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Millions of Americans have had stents — small wire cages — inserted in their coronary arteries to prop them open. And many are convinced the devices are protecting them from heart attacks. After all, a partly blocked artery is now cleared, and the pain in a heart muscle starved of blood often vanishes once the artery is open again.
But while stents unquestionably save lives of patients in the throes of a heart attack or a threatened heart attack, there is no convincing evidence that stents reduce heart attack risk for people suffering from the chest pains known as stable angina. These are people who feel tightness or discomfort walking up a hill, for example, because a partly blocked coronary artery is depriving their heart of blood. But the pain or tightness goes away if they stop and rest or just stay still. And there is a reasonable argument that drugs — cholesterol-lowering statins in particular — might be just as good at reducing such pain.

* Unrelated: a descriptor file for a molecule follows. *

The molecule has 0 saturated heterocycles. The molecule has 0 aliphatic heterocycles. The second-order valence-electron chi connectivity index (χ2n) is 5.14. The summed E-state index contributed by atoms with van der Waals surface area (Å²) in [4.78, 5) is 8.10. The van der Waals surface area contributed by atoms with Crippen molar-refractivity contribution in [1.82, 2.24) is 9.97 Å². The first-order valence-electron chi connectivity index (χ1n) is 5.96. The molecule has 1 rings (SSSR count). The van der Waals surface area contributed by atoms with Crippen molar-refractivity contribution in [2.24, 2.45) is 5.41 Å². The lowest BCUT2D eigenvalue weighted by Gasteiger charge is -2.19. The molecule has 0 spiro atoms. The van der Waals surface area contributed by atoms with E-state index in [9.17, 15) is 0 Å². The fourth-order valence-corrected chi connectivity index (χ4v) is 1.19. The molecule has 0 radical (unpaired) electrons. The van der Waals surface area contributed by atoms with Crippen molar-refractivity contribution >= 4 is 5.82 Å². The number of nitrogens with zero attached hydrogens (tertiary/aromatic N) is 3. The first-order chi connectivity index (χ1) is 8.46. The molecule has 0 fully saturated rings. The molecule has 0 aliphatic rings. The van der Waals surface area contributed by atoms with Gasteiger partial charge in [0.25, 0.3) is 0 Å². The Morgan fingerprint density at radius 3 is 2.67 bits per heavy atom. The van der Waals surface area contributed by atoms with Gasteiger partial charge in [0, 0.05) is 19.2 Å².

“It is kind of amazing that we don’t have the evidence,” said Dr. David J. Maron, the director of preventive cardiology at Stanford.
Now, the National Heart, Lung and Blood Institute is trying to find out whether stents do in fact prevent heart attacks. The answer could change the standard of care for the more than half a million Americans annually who receive a new diagnosis of heart disease after they see a doctor for angina. Heart disease remains the biggest killer of Americans despite significant treatment advances in the past decade.
The typical treatment for angina is to thread a narrow catheter up from a blood vessel in the groin to the heart, squirt in a dye that allows a cardiologist to see blockages in arteries on X-rays, and then insert a stent in the blocked areas. Stents are safe but expensive. Medicare payments vary depending on what kind of stent is used and how many, but are generally above $10,000 and can be more than $17,000.